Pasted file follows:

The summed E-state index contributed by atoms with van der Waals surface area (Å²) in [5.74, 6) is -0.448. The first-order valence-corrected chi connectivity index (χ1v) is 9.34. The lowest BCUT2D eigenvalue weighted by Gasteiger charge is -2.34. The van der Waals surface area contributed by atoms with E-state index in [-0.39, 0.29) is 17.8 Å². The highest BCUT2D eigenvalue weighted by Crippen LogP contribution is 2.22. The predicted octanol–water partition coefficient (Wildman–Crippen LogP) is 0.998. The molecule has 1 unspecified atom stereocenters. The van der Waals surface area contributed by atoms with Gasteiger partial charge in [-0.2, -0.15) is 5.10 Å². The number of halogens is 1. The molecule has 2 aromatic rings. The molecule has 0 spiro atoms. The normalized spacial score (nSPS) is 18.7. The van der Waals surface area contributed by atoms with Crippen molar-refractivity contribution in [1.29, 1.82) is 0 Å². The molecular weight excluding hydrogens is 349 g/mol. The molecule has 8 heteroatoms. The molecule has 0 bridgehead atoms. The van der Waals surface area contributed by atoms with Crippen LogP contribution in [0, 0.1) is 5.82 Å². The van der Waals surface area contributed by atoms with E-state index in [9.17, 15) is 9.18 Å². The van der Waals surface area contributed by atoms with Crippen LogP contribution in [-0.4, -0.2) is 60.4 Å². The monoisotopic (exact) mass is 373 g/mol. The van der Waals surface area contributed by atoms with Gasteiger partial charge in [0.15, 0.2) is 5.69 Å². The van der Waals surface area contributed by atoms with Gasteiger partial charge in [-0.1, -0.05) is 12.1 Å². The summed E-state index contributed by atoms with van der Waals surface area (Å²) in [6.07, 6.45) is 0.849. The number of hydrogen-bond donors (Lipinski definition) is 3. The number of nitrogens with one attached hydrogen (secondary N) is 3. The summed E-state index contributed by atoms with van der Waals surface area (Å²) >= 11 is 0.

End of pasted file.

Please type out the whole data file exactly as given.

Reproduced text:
The summed E-state index contributed by atoms with van der Waals surface area (Å²) in [5.74, 6) is -0.448. The first-order valence-corrected chi connectivity index (χ1v) is 9.34. The lowest BCUT2D eigenvalue weighted by Gasteiger charge is -2.34. The van der Waals surface area contributed by atoms with E-state index in [-0.39, 0.29) is 17.8 Å². The highest BCUT2D eigenvalue weighted by Crippen LogP contribution is 2.22. The predicted octanol–water partition coefficient (Wildman–Crippen LogP) is 0.998. The molecule has 1 unspecified atom stereocenters. The van der Waals surface area contributed by atoms with Gasteiger partial charge in [-0.2, -0.15) is 5.10 Å². The number of halogens is 1. The molecule has 2 aromatic rings. The molecule has 0 spiro atoms. The normalized spacial score (nSPS) is 18.7. The van der Waals surface area contributed by atoms with Crippen molar-refractivity contribution in [1.29, 1.82) is 0 Å². The molecular weight excluding hydrogens is 349 g/mol. The molecule has 8 heteroatoms. The molecule has 0 bridgehead atoms. The van der Waals surface area contributed by atoms with Crippen LogP contribution in [0, 0.1) is 5.82 Å². The van der Waals surface area contributed by atoms with E-state index in [9.17, 15) is 9.18 Å². The van der Waals surface area contributed by atoms with Crippen LogP contribution in [-0.4, -0.2) is 60.4 Å². The monoisotopic (exact) mass is 373 g/mol. The van der Waals surface area contributed by atoms with Gasteiger partial charge in [0.15, 0.2) is 5.69 Å². The van der Waals surface area contributed by atoms with Gasteiger partial charge in [-0.1, -0.05) is 12.1 Å². The summed E-state index contributed by atoms with van der Waals surface area (Å²) in [6.07, 6.45) is 0.849. The number of hydrogen-bond donors (Lipinski definition) is 3. The number of nitrogens with one attached hydrogen (secondary N) is 3. The summed E-state index contributed by atoms with van der Waals surface area (Å²) >= 11 is 0.